But one problem was that hundreds of thousands of Belarusians had risen up in 2020 against the regime. Though their strikes and mass protests were brutally repressed and thousands arrested, opposition to Lukashenko and his backers in Moscow remains widespread.

A clandestine network was formed by railway workers, online hackers and others. They disabled railway links through Belarus, contributing to the holdup of Moscow’s supply lines of food, fuel and ammunition and buying time for Ukrainian forces to defend themselves. The clandestine group proudly drew inspiration from Belarusians who blew up train lines to disrupt Hitler’s march against the Soviet Union during World War II. 

This meant Moscow’s invasion of Ukraine ground to a standstill, forced to rely on trucks to transport supplies, and facing determined Ukrainian resistance and increasingly low troop morale. 

“We didn’t want to kill any Russian army or Belarusian train drivers,” Yury Ravavoi, a Belarusian trade unionist who was part of the network, told the Washington Post. He had escaped arrest in Belarus during the 2020 uprising against Lukashenko by fleeing to Poland. He said the group stopped trains by hacking computer systems and disabling electrical signaling and switching gear. 

This was very easy to do, Yuliana Shemetovets, another member of the group, told the Post, because the Belarus rail company stills runs its computer network on outmoded Windows XP.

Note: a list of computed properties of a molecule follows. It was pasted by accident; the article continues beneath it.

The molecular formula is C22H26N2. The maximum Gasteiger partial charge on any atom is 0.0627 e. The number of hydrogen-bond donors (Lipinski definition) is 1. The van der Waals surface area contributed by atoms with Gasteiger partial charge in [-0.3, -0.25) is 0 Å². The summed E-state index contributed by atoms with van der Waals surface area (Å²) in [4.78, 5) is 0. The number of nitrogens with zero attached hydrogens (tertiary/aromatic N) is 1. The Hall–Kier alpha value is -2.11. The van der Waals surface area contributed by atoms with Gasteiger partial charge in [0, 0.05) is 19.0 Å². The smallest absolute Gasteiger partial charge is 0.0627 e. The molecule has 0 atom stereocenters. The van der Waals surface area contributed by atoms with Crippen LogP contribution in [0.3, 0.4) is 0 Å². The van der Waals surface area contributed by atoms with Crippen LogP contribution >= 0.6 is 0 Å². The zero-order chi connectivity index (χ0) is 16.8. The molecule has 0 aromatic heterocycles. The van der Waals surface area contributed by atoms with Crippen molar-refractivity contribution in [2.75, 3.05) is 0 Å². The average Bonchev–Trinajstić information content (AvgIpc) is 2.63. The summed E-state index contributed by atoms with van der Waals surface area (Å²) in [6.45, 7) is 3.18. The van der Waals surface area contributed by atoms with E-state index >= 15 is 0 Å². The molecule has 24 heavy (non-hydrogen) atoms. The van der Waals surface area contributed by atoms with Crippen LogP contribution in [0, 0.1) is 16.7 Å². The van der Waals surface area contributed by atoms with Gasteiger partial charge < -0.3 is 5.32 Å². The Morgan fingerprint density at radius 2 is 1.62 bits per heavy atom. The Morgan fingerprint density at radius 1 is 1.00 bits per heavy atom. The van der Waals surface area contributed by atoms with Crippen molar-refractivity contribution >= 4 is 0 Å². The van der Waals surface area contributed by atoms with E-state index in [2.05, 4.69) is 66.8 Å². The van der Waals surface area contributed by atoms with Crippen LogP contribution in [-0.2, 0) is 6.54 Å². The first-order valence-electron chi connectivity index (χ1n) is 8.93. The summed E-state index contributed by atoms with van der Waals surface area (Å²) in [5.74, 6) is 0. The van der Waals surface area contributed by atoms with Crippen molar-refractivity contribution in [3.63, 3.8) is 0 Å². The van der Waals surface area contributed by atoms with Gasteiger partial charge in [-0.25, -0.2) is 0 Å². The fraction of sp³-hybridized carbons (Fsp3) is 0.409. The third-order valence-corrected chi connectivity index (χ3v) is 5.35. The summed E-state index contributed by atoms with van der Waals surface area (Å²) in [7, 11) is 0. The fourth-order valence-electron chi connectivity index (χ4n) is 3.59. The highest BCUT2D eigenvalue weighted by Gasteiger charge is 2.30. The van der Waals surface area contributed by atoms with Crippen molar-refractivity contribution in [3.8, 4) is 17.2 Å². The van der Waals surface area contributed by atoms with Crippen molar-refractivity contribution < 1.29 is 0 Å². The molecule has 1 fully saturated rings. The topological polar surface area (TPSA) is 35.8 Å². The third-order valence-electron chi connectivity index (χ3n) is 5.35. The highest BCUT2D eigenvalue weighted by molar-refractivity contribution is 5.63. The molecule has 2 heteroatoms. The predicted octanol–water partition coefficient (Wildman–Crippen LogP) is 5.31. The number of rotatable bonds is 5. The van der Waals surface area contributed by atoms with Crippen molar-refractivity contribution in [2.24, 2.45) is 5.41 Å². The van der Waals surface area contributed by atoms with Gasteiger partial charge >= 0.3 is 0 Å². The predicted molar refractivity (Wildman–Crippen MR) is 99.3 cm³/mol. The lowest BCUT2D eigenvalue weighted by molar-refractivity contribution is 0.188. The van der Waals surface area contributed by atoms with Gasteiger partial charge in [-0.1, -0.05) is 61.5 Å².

Protests by Russians against the war

Defying Putin’s arrest of protesters, individuals continue to find ways to show their opposition to the war. Artist Daria Apakhonchich was ruled a “foreign agent” by authorities in 2020 for her opposition to Putin. She used her compulsory quarterly report to the Russian Justice Ministry to protest Putin’s war. On the forms she has to fill out she drew pictures of the destruction of Ukrainian cities and the toll on civilians and on the soldiers of both sides and then posted the images online. 

Russian “soldiers could refuse to fight. And many did,” she wrote. “Journalists could refuse to write lies. And many did.” 

“Putin’s regime will end one day,” she wrote, “but we’ll live on — live and rebuild what is being destroyed now.”